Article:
Mexican scientists create Eco-friendly cement out of industrial waste

The Polymeric Ash System (PAS) is made out of paper, coal, marble, and styrofoam waste

The specialist in Chemical Sciences, Martha Poisot, presented the innovative project at the First National Forum of Science, Technology and Innovation 2018 - Photo: Rodrigo Abd/AP

11/08/2018 20:33

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Notimex




As an alternative to the use of cement, Mexican scientists have developed a construction material made out of recycled paper, coal, marble, and styrofoam products, as well as ash from sugarcane’s bagasse.

Researchers from the University of Papaloapan, Oaxaca, led by Martha Poisot, decided to test the material, which could eventually replace cement in building construction, since it is considerably cheaper, more sustainable, and resistant.

The product is called Polymeric Ash System (PAS) and experts are now seeking to build their first production plant with the aim of reducing the environmental impact of construction by recycling industrial waste.

The specialist in Chemical Sciences, Martha Poisot, presented the innovative project at the First National Forum of Science, Technology and Innovation 2018.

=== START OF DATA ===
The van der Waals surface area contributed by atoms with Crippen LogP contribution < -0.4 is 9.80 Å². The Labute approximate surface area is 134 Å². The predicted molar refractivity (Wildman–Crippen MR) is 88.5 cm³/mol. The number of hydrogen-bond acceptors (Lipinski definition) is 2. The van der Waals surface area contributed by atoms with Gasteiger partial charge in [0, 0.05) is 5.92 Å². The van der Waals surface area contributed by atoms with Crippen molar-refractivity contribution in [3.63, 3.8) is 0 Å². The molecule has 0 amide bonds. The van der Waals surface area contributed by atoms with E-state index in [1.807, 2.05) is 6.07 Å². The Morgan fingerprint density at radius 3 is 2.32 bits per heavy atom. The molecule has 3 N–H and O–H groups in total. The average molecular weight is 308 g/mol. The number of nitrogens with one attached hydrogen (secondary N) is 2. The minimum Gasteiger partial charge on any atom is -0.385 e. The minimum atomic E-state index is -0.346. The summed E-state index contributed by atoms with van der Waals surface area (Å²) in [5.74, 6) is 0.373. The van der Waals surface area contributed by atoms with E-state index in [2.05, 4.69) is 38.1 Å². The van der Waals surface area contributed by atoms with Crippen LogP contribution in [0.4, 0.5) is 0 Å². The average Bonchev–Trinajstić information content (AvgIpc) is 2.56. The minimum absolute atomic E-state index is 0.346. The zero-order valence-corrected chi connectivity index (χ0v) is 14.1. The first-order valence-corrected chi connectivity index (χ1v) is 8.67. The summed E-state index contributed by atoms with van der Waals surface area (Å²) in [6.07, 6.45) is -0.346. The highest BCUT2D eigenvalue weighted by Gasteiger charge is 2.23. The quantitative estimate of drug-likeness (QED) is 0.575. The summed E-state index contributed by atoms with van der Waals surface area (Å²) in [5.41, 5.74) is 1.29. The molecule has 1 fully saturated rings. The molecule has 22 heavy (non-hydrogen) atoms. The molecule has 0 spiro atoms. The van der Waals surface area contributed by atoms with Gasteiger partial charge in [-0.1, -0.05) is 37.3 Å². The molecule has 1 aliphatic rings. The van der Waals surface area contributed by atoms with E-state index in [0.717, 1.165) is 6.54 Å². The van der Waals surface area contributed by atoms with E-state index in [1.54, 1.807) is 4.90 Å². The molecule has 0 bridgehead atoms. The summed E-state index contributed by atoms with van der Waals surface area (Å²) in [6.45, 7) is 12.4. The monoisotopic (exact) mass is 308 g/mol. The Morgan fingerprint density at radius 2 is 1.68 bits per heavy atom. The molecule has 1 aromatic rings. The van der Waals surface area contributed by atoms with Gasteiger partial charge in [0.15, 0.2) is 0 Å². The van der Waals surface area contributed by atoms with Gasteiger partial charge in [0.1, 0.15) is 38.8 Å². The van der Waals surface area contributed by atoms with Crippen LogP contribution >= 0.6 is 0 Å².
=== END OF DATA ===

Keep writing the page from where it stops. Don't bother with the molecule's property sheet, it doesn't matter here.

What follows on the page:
According to the Mexican Academy of Sciences (AMC), Poisot's team has developed prototypes such as blocks of 50 x 50 centimeters.

Among the tests performed was a temperature measurement with regard to cement. The new eco-friendly material turned out to be a thermal insulator with the capacity to conserve energy. Hypothetically, a house built with this material wouldn’t need much heating or air conditioning.


The material is light and plastic, which makes it useful for aesthetic purposes. However, it can also be combined with steel and used to solve structural problems in larger buildings.

"We receive the waste materials and, in a single step, through chemical reactions, we convert the organic matter, along with the binder, into hydrophobic cellulose that is compatible with the sugar cane ash. The material can be used instead of marble in the thermoelectric industry, and can even serve as a substitute for styrofoam materials used to store food products," he said.

The project was financed by the National Council of Science and Technology (CONACYT) through the Fund for Scientific Development Projects to Address National Problems

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